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Technology and how it is transforming education

Technology and education have gone hand in hand for years. From pen and paper to the invention of the computer, we have utilised different technological advances to gain a greater understanding of a particular subject, or to use technologies in order to manipulate datasets and present educational data in a range of different formats.

GPS Installations, who specialise in audio visual products ranging from public address system installations to impressive video wall displays, discuss the history of education technology.

For those of us old enough to remember, it all started with the chalkboard, which was masterminded by James Pillans in 1801; this was more useful than paper because information could be written down and then wiped off a number of times in front of a class. As well as this, individual slates were used so that students could write down an answer and present it to the teacher or the class.

As the 20th century began, technology became more advanced with the introduction of projected images in the classroom. The Filmstrip Projector saw its debut in 1925 so that students could view moving images depending on the subject being taught. The radio was also a useful tool within teaching, as lessons could be broadcasted to other schools around the UK. In 1940 the mimeograph was introduced, and this allowed teachers to copy documents from a stencil.

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Ten years later saw the introduction of the slide ruler, which is essentially an old fashioned ruler. As well as this, the first photocopier machines were created, superseding the earlier mimeograph machines.

In terms of developing technologies, the decades that followed witnessed many years of great expansion:

  • 1960s. The calculator was introduced, but this didn’t become a popular device for another ten years.
  • 1970s. The Scantron machine was also used as a device to mark exam papers and other question papers, and in one form or another, has lasted to the present day as a way of speeding up the marking process.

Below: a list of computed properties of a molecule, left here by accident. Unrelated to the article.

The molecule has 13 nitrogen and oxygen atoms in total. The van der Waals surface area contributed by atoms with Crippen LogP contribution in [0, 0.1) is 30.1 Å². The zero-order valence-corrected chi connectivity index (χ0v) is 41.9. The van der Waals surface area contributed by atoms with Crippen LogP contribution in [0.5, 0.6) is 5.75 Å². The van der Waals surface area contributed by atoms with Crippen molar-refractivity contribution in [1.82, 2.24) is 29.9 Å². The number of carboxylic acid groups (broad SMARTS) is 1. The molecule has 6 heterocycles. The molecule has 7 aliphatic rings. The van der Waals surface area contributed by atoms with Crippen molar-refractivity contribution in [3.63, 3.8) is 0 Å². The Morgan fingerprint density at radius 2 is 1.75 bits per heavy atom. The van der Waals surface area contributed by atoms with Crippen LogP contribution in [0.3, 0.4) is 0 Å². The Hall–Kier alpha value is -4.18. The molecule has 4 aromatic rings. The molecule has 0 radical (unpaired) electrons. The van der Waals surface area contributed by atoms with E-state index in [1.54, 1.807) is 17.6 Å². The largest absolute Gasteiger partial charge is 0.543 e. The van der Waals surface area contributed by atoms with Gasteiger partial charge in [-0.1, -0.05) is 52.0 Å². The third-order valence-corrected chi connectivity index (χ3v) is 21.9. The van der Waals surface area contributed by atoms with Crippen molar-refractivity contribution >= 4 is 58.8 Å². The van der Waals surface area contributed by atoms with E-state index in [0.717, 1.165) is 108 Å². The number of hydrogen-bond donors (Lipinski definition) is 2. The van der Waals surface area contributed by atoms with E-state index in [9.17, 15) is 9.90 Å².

• 1980s. Personal computers were just starting to become available around this time.
  • 1990s. The desktop computer was becoming something that was a legitimate feature within most households and traditional blackboards were replaced with interactive whiteboards.

With the invention of smartphones, YouTube, tablets, laptops and other smart devices, no decade has seen so much change in terms of technology as the 2000s. Considered as the digital revolution, this has also had an impact on our classrooms.

Interactive technologies such as screen devices have revolutionised education because students can take a more interactive and hands on approach to their learning. This has also strengthened the learning relationship between students and teachers, as teachers can mark homework electronically and send it straight back the student anywhere on their smart device.

In regards to how teachers feel about technology in the US, 86% believed technology was a fundamentally essential part of students’ education. In addition to this, 92% felt that they could have more technologies in their classrooms to improve students’ learning further.

More advanced technologies within education have also resulted in cost savings to schools and also students. This is because electronic copies of textbooks, or eBooks as they are more commonly known, are on average 33-35% cheaper than the physical alternative. Studies have also found that a student’s interaction with a tablet has increased their chances of passing an exam, whilst improving their literacy and numeracy skills.

However, where technologies result in greater interaction, this more often than not can mean greater distractions. Children are more susceptible now to being distracted by social apps when they should be learning. In a study conducted by A Common Sense Media, 71% of teachers believed that a student’s attention span had been compromised by technology. What this means is that in the digital age, we still haven’t cracked the balance between technological usage and waste usage.

One question to be asked is how can students really move forward and improve their attention spans? Limiting Wi-Fi access can help limit a student’s ability to browse social media in school, but they’re still able to gain the benefits of interactive whiteboards and displays within a learning environment.

What we can be sure of is that this is just the beginning of the digital revolution in the classroom. As technologies become more advanced, the boundaries between class subjects, students, and teachers also become less rigid, which encourages a more cohesive and collaborative learning environment for all.